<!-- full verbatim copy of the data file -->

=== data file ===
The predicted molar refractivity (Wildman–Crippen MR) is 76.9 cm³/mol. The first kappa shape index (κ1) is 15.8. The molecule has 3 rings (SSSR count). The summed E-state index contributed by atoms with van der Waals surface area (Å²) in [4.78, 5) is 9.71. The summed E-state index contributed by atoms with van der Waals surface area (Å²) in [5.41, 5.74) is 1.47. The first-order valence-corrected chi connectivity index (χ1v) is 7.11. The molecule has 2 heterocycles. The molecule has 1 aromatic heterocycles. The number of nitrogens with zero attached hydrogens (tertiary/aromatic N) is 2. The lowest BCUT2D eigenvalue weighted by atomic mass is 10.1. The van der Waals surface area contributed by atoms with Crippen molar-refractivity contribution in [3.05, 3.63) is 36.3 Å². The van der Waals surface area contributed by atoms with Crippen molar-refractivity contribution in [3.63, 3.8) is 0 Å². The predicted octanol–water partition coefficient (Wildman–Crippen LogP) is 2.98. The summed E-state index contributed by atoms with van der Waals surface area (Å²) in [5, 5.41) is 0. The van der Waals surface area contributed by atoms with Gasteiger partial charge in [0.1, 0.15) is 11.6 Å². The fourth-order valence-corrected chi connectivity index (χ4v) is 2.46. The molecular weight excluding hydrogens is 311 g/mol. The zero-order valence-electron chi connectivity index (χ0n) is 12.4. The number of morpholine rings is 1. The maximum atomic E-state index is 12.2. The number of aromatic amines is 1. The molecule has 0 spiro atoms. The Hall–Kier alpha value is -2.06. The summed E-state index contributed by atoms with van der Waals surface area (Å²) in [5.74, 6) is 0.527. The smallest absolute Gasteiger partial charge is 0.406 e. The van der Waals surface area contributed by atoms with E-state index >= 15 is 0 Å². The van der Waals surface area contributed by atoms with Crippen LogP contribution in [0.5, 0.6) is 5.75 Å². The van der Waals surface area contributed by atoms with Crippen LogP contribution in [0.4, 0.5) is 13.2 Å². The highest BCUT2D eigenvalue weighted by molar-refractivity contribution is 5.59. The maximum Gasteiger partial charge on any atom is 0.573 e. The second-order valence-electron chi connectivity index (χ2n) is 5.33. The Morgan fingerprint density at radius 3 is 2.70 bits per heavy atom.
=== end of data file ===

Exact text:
The predicted molar refractivity (Wildman–Crippen MR) is 76.9 cm³/mol. The first kappa shape index (κ1) is 15.8. The molecule has 3 rings (SSSR count). The summed E-state index contributed by atoms with van der Waals surface area (Å²) in [4.78, 5) is 9.71. The summed E-state index contributed by atoms with van der Waals surface area (Å²) in [5.41, 5.74) is 1.47. The first-order valence-corrected chi connectivity index (χ1v) is 7.11. The molecule has 2 heterocycles. The molecule has 1 aromatic heterocycles. The number of nitrogens with zero attached hydrogens (tertiary/aromatic N) is 2. The lowest BCUT2D eigenvalue weighted by atomic mass is 10.1. The van der Waals surface area contributed by atoms with Crippen molar-refractivity contribution in [3.05, 3.63) is 36.3 Å². The van der Waals surface area contributed by atoms with Crippen molar-refractivity contribution in [3.63, 3.8) is 0 Å². The predicted octanol–water partition coefficient (Wildman–Crippen LogP) is 2.98. The summed E-state index contributed by atoms with van der Waals surface area (Å²) in [5, 5.41) is 0. The van der Waals surface area contributed by atoms with Gasteiger partial charge in [0.1, 0.15) is 11.6 Å². The fourth-order valence-corrected chi connectivity index (χ4v) is 2.46. The molecular weight excluding hydrogens is 311 g/mol. The zero-order valence-electron chi connectivity index (χ0n) is 12.4. The number of morpholine rings is 1. The maximum atomic E-state index is 12.2. The number of aromatic amines is 1. The molecule has 0 spiro atoms. The Hall–Kier alpha value is -2.06. The summed E-state index contributed by atoms with van der Waals surface area (Å²) in [5.74, 6) is 0.527. The smallest absolute Gasteiger partial charge is 0.406 e. The van der Waals surface area contributed by atoms with E-state index >= 15 is 0 Å². The van der Waals surface area contributed by atoms with Crippen LogP contribution in [0.5, 0.6) is 5.75 Å². The van der Waals surface area contributed by atoms with Crippen LogP contribution in [0.4, 0.5) is 13.2 Å². The highest BCUT2D eigenvalue weighted by molar-refractivity contribution is 5.59. The maximum Gasteiger partial charge on any atom is 0.573 e. The second-order valence-electron chi connectivity index (χ2n) is 5.33. The Morgan fingerprint density at radius 3 is 2.70 bits per heavy atom.